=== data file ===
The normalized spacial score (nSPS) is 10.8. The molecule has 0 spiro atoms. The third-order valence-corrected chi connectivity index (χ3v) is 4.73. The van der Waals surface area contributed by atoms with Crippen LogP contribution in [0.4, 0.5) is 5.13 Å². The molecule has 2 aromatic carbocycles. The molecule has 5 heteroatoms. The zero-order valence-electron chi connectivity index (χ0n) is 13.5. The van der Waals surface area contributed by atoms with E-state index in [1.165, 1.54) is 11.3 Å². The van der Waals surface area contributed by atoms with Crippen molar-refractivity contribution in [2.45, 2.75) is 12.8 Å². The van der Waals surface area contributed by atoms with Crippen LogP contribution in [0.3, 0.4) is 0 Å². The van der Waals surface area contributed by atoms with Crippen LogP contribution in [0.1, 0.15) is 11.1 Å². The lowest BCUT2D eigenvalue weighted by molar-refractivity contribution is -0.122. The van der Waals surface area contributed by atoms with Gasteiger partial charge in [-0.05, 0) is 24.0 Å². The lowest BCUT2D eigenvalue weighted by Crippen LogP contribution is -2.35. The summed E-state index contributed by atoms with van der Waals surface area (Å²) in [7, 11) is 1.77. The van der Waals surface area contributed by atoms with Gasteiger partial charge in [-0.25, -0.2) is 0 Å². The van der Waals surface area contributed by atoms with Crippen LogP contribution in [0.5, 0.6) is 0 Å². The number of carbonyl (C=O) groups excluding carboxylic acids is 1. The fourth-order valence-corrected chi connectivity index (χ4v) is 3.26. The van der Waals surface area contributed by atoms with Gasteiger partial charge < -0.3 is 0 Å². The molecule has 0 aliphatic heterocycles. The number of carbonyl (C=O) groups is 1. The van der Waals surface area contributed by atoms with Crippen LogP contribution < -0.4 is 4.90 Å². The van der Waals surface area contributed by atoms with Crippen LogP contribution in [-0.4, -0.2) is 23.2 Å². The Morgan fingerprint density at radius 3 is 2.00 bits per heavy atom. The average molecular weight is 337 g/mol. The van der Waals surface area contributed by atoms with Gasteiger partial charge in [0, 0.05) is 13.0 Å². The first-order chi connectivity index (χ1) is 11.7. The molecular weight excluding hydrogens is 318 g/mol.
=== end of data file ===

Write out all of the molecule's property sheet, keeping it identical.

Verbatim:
The normalized spacial score (nSPS) is 10.8. The molecule has 0 spiro atoms. The third-order valence-corrected chi connectivity index (χ3v) is 4.73. The van der Waals surface area contributed by atoms with Crippen LogP contribution in [0.4, 0.5) is 5.13 Å². The molecule has 2 aromatic carbocycles. The molecule has 5 heteroatoms. The zero-order valence-electron chi connectivity index (χ0n) is 13.5. The van der Waals surface area contributed by atoms with E-state index in [1.165, 1.54) is 11.3 Å². The van der Waals surface area contributed by atoms with Crippen molar-refractivity contribution in [2.45, 2.75) is 12.8 Å². The van der Waals surface area contributed by atoms with Crippen LogP contribution in [0.3, 0.4) is 0 Å². The van der Waals surface area contributed by atoms with Crippen LogP contribution in [0.1, 0.15) is 11.1 Å². The lowest BCUT2D eigenvalue weighted by molar-refractivity contribution is -0.122. The van der Waals surface area contributed by atoms with Gasteiger partial charge in [-0.05, 0) is 24.0 Å². The lowest BCUT2D eigenvalue weighted by Crippen LogP contribution is -2.35. The summed E-state index contributed by atoms with van der Waals surface area (Å²) in [7, 11) is 1.77. The van der Waals surface area contributed by atoms with Gasteiger partial charge in [-0.25, -0.2) is 0 Å². The van der Waals surface area contributed by atoms with Crippen LogP contribution in [0.5, 0.6) is 0 Å². The number of carbonyl (C=O) groups excluding carboxylic acids is 1. The fourth-order valence-corrected chi connectivity index (χ4v) is 3.26. The van der Waals surface area contributed by atoms with Gasteiger partial charge < -0.3 is 0 Å². The molecule has 0 aliphatic heterocycles. The number of carbonyl (C=O) groups is 1. The van der Waals surface area contributed by atoms with Crippen LogP contribution < -0.4 is 4.90 Å². The van der Waals surface area contributed by atoms with Crippen LogP contribution in [-0.4, -0.2) is 23.2 Å². The Morgan fingerprint density at radius 3 is 2.00 bits per heavy atom. The average molecular weight is 337 g/mol. The van der Waals surface area contributed by atoms with Gasteiger partial charge in [0, 0.05) is 13.0 Å². The first-order chi connectivity index (χ1) is 11.7. The molecular weight excluding hydrogens is 318 g/mol.